Over the past several years, the workforce has changed: baby boomers are retiring in droves, birth rates are down substantially over the last 50 years, work-life balance is a top priority and there are 8.8 million U.S. jobs open and only 6.4 million unemployed Americans. According to human resource experts likes Jodie Cunningham of Kopplin, Kuebler & Wallace, employers must adjust accordingly if they are going to compete for talent.
Workers today prioritize well-being and work-life balance more than ever before. “Just because it was once customary to work 60, 70 or 80 hours a week does not make it right for the future. That approach isn’t sustainable,” Cunningham explained. “If clubs continue to overwork the talent they employ, they will drive great employees away from our industry.” Clubs that commit to 40-hour work weeks for their employees reap tremendous benefits in retention and productivity.
Dues increases over the last few years—many of which were fairly significant—have members expecting enhanced experiences, added value and additional amenities and/or services. Clubs should be adding employee positions to ensure all workers have manageable workloads and can complete their duties in 40 hours per week. Yet some boards are expecting and directing their GMs to be cutting expenses and eliminating “unneeded” staff positions. Cunningham maintains that successful clubs are evolving their organizational charts and adding employees to pick up specific duties and provide additional coverage, an initiative that directly improves the member experience.
“In the past five years, clubs have proactively added strategic human resource leaders to their staffs. This person is responsible for quarterbacking the talent strategy with the leadership team,” she said. “Clubs with a strategic people and culture professional have a coordinated plan to recruit, train, develop and retain great people. This directly impacts the member experience.”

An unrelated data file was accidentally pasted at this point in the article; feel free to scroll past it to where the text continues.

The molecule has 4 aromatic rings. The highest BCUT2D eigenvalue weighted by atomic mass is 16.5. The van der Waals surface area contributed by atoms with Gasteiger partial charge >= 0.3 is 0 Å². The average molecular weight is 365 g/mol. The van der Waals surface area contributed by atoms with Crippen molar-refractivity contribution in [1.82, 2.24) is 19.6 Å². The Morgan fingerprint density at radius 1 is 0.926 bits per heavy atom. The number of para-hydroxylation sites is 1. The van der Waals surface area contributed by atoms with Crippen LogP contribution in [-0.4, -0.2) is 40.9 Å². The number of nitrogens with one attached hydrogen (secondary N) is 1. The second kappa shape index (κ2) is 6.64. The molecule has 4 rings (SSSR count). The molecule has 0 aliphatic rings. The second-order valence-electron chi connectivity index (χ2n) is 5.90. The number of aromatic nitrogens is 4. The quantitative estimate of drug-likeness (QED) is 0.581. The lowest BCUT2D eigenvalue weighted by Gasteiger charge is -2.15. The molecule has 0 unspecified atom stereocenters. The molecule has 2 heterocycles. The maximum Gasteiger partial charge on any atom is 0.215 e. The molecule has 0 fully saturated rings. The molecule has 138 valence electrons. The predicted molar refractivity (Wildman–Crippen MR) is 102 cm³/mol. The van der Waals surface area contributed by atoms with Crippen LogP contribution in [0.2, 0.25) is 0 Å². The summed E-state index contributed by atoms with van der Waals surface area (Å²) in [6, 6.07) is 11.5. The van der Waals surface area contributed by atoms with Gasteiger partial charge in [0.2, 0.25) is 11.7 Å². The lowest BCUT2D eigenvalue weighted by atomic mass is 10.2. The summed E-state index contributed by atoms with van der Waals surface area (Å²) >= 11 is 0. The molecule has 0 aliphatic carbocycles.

Cunningham urges club executives have conversations with their management teams about the current organizational chart and whether it meets the needs of the club today and in the near future. If employees are regularly overworked, it is time to find ways to make those roles more manageable in 40 hours per week. Perhaps adding a communications person to take over club communications or hiring another food and beverage manager to help cover shifts would make sense? Maybe another assistant golf professional is needed so each can get time off each week during peak season? These are the kinds of evolutions necessary to keep workers today.
“It’s also important to be cognizant of behavior fit for the position,” Cunningham warned. “If you put people in roles that don’t suit them naturally, they will burn out and leave, or worse…they will burn out and stay.”
Jodie J. Cunningham, SPHR, SHRM-SCP is a HR/Talent Strategist, Consultant and Search Executive with KOPPLIN KUEBLER & WALLACE. She can be reached via email: email@example.com.
Private Club Advisor – November 2023